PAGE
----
Back in October, we reported how secret NSW Government documents had been released revealing that the Parramatta Light Rail Project – the centrepiece of the Government’s plans to cement Parramatta as Sydney’s second central business district, as well as facilitate the building thousands of apartments around Sydney Olympic Park – had experienced a massive cost blowout “to more than $3.5 billion – $2.5 billion above what has been budgeted” and the benefits are unlikely to meet the costs.
We also noted how the NSW Government had tried to suppress the release of documents relating to the controversial $2.1 billion CBD and eastern suburbs light rail project, whose costs had also blown-out by over $500 million due to an incomplete business case, and was thoroughly rubbished in a damning NSW Auditor-General assessment. It was also revealed at the time that because of Sydney’s manic immigration-fuelled population growth, the light rail project will have 1,000 more people wanting to use it than its capacity when it finally opens in 2019.
Now, Sydney’s light rail farce has intensified, with the Spanish subcontractor building the eastern suburbs light rail project – Acciona – demanding an extra $1.2 billion from the NSW Government, with construction likely to be delays. From The ABC:
Workers for subcontractor Acciona have been on a go-slow, with the project already running behind schedule by months.
The court action for $1.2 billion threatens to delay completion of Ms Berejiklian’s pet project even more, to the frustration of many residents and businesses.
Transport Minister Andrew Constance has called the subcontractor’s claims “ridiculous”, saying he is an angry customer and they need to “get on with it”…
But the Opposition said the 24-kilometre line from the CBD to the eastern suburbs could now become the world’s most costly light rail project.
“It started at $1.6 billion, now it’s up to $3 billion perhaps,” Opposition Leader Luke Foley said.
“If the Government had done its homework there would be no dispute.”
Deputy NSW Labor Leader and Opposition spokesman for planning and infrastructure Michael Daley said this was the worst project he has seen in his 20 years of public life.
“Every time the contractor digs a hole there is something underneath the ground that they weren’t told about,” he said.
“That’s because Gladys rushed this project … it should have taken two years to plan.
Mr Daley said the contractors were not to blame, and “this has been a cock-up” by the Government…
Spanish firm Acciona claims the State Government made misrepresentations about the utilities in the lead-up to the signing of the contracts.
In a letter of demand to the Government in February, Acciona proposed mediation and threatened legal action for loss and damage plus interest.
“Our client also maintains it is entitled to interest on the sum of $101 million, bringing the total sum sought by our client to $1,206 billion,” the leader said…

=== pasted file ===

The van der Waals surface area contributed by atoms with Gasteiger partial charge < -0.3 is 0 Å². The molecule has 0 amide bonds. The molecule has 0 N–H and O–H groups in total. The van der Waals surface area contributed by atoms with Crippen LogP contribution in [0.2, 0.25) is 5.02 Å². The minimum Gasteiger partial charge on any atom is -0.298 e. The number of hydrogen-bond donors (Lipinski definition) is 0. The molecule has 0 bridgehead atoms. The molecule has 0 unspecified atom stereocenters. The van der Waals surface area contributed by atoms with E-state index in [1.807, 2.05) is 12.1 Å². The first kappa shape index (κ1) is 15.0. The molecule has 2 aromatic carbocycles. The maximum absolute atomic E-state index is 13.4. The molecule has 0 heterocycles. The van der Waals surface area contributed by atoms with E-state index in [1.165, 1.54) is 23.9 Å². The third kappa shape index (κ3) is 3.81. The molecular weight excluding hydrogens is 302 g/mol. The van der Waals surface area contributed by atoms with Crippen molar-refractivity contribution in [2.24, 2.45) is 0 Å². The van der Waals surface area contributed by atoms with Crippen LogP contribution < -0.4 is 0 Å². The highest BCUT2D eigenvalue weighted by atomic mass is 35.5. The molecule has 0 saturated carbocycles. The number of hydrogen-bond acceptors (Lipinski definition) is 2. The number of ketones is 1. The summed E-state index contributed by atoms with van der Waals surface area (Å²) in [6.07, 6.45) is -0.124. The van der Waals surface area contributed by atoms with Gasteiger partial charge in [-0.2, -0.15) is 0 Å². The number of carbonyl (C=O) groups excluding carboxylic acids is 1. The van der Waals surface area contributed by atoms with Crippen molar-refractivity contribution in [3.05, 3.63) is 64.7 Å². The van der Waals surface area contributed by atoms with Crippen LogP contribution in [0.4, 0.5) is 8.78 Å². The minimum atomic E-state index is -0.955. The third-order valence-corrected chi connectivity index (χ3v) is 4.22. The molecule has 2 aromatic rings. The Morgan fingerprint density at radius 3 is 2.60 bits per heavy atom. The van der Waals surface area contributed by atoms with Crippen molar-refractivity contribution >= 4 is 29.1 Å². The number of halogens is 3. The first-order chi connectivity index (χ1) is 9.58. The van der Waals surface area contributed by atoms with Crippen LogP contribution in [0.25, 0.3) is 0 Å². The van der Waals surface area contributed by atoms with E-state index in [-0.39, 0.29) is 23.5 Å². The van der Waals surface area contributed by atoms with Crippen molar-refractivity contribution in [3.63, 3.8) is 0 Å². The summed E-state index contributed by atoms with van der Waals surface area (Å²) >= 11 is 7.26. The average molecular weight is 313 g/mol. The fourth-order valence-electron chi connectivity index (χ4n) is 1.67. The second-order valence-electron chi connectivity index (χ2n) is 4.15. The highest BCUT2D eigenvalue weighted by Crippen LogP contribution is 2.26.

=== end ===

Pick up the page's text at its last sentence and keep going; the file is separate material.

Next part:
Labor are calling for businesses to be compensated for the loss of patronage due to ongoing construction.
“They can’t be patient anymore, they’re going under,” Mr Foley said.
“Enough is enough, the Government has to seriously compensate these poor businesses owners who are being clobbered by this unravelling farce.”
With the Australian Government running a high immigration program, and Sydney’s population projected to balloon by 87,000 people per year (1.74 million in total) over the next 20 years – equivalent to 4.5 Canberra’s – the state government will need to invest heavily in infrastructure or risk crippling congestion.
The problem is that these projects are unlikely to provide net benefits for taxpayers and instead represent a subsidy to high-rise property developers located along the line.
The other problem is that large cities like Sydney and Melbourne have reached such a size that they are exhibiting diseconomies of scale, which occurs when the cost of providing an extra unit of infrastructure increases as the city grows.
Basically, because Sydney and Melbourne are already built-up, there is little room to retro-fit new infrastructure without expensive additions like land buy-backs, tunnelling, or hideous disruptions to existing infrastructure. The Sydney light-rail that has gutted its CBD for years is a sterling example.
Hence, running a population ponzi economy becomes increasingly costly for existing residents. The huge infrastructure costs also forces unpopular asset sales, increased debt borrowings and austerity.
The most obvious solution is to significantly dial back immigration and forestall the need for the costly new infrastructure projects in the first place.
Another is to implement a broad-based land tax so the taxpayer effectively picks-up some of the value uplift (if any) bestowed to high-rise developers located along the rail line.